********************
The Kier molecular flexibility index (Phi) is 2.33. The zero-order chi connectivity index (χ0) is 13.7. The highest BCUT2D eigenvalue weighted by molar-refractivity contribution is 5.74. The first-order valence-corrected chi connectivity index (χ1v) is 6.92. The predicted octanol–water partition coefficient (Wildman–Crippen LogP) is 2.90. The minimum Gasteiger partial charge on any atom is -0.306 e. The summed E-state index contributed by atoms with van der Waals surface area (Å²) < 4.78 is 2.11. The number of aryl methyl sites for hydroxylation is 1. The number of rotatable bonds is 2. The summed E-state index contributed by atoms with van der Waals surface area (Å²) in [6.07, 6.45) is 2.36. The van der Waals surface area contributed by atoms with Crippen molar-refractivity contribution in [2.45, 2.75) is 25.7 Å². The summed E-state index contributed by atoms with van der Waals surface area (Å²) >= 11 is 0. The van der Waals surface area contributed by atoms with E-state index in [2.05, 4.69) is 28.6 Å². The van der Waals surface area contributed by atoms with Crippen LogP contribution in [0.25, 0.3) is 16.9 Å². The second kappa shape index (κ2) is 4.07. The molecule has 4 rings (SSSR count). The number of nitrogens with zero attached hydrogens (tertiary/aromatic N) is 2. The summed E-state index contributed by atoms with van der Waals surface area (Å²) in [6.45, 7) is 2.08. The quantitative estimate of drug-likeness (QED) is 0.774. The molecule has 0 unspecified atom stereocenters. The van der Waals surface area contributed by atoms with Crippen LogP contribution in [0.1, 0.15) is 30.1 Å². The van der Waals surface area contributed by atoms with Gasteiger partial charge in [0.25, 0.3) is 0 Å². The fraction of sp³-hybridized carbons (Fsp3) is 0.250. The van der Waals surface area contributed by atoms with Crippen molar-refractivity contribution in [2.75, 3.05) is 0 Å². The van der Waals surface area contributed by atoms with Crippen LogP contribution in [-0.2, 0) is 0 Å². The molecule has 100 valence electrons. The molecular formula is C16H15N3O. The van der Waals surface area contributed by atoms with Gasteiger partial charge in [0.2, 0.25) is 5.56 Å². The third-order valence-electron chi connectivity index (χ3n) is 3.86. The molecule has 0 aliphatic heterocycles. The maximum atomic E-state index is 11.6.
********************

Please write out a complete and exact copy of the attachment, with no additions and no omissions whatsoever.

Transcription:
The Kier molecular flexibility index (Phi) is 2.33. The zero-order chi connectivity index (χ0) is 13.7. The highest BCUT2D eigenvalue weighted by molar-refractivity contribution is 5.74. The first-order valence-corrected chi connectivity index (χ1v) is 6.92. The predicted octanol–water partition coefficient (Wildman–Crippen LogP) is 2.90. The minimum Gasteiger partial charge on any atom is -0.306 e. The summed E-state index contributed by atoms with van der Waals surface area (Å²) < 4.78 is 2.11. The number of aryl methyl sites for hydroxylation is 1. The number of rotatable bonds is 2. The summed E-state index contributed by atoms with van der Waals surface area (Å²) in [6.07, 6.45) is 2.36. The van der Waals surface area contributed by atoms with Crippen molar-refractivity contribution in [2.45, 2.75) is 25.7 Å². The summed E-state index contributed by atoms with van der Waals surface area (Å²) >= 11 is 0. The van der Waals surface area contributed by atoms with E-state index in [2.05, 4.69) is 28.6 Å². The van der Waals surface area contributed by atoms with Crippen LogP contribution in [0.25, 0.3) is 16.9 Å². The second kappa shape index (κ2) is 4.07. The molecule has 4 rings (SSSR count). The number of nitrogens with zero attached hydrogens (tertiary/aromatic N) is 2. The summed E-state index contributed by atoms with van der Waals surface area (Å²) in [6.45, 7) is 2.08. The quantitative estimate of drug-likeness (QED) is 0.774. The molecule has 0 unspecified atom stereocenters. The van der Waals surface area contributed by atoms with Crippen LogP contribution in [0.1, 0.15) is 30.1 Å². The van der Waals surface area contributed by atoms with Gasteiger partial charge in [0.25, 0.3) is 0 Å². The fraction of sp³-hybridized carbons (Fsp3) is 0.250. The van der Waals surface area contributed by atoms with Crippen molar-refractivity contribution in [2.75, 3.05) is 0 Å². The van der Waals surface area contributed by atoms with Crippen LogP contribution in [-0.2, 0) is 0 Å². The molecule has 100 valence electrons. The molecular formula is C16H15N3O. The van der Waals surface area contributed by atoms with Gasteiger partial charge in [0.2, 0.25) is 5.56 Å². The third-order valence-electron chi connectivity index (χ3n) is 3.86. The molecule has 0 aliphatic heterocycles. The maximum atomic E-state index is 11.6.